Gun-rights
 gathering
 attracts 
hundreds

Marjorie Haun holds up a sign in support of gun rights at a rally Saturday at the old Mesa County Courthouse. The rally was planned because the date, Feb. 23, or 2/23, corresponds to .223-caliber ammunition..



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Marjorie Haun holds up a sign in support of gun rights at a rally Saturday at the old Mesa County Courthouse. The rally was planned because the date, Feb. 23, or 2/23, corresponds to .223-caliber ammunition..

Marjorie Haun bought a pistol last week. She never wants to use it.

On Saturday, armed with a sign comparing ammunition to contraception — because she believes her decision to own a gun is just as much about women’s rights as birth control — Haun joined hundreds of others in a rally to show support for the Second Amendment and anger toward anyone wanting to infringe on their rights.

Many of the hundreds in attendance at the Day of Resistance at the old Mesa County Courthouse were men. But not all.

“The most precious possession we have is our body,” Haun said. “And this is the best way to defend it. I think it’s just critical that law-abiding citizens maintain the right to bear arms.”

Haun is a single mother with four children, and the shooting at Sandy Hook Elementary School prompted her to find a way to protect her and her children.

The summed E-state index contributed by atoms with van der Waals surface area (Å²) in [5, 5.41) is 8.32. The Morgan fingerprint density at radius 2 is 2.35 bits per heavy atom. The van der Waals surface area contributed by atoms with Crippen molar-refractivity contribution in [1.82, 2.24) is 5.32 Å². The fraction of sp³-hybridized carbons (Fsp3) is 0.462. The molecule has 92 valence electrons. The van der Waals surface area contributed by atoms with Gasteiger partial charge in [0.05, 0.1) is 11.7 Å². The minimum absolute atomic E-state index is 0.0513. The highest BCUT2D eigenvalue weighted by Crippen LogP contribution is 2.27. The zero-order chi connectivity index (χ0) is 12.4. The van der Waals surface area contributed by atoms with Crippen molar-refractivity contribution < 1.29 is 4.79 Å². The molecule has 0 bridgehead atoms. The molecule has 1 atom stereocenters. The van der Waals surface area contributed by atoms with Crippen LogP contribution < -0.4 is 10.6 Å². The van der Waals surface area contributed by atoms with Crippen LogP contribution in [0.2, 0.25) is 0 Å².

“This isn’t a political party issue,” Haun said. “It’s a unifying issue because it’s such a personal right.”

Haun is hopeful she’ll never use her pistol because “nobody wants that kind of conflict.” She also is hopeful anyone with thoughts of harming her or her family will think twice because she’s armed.

“I think it is a deterrent,” she said.

The decision to hold the Day of Resistance rally Saturday was planned because the date, Feb. 23, or 2/23, corresponds to the commonly used .223-caliber ammunition for rifles.

Before the rally began, volunteers gathered signatures from people who oppose any ban on certain weapons and high-capacity magazines and handed out “assault weapons,” which is what they called pens with “I Support the 2nd Amendment” written on the side.

Grand Junction residents Earl Copeland and Scott “Bubba” Holman talked about the various uses of the .223-caliber ammunition and the guns that hold the type of ammo, including the hunting rifle Copeland had flung over his shoulder.

Like Copeland, and countless others, Holman brought a weapon to Saturday’s rally, but his Beretta 9000 pistol was hidden on his hip beneath his coat.

“I refuse to be a victim,” Holman said.

The men agreed governmental regulation and restriction of the Second Amendment is unconstitutional and warrants protests from the private citizens it was written to protect.

“People think if they take small parts of our rights away they will eventually take all our rights away,” Holman said. “They are going after our Constitution.”



COMMENTS

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If you properly define “assault” and “weapon”, then anything from a kitchen rolling pin to a car could be considered an “assault weapon”. The enemies of our constitution are “context crafty”.

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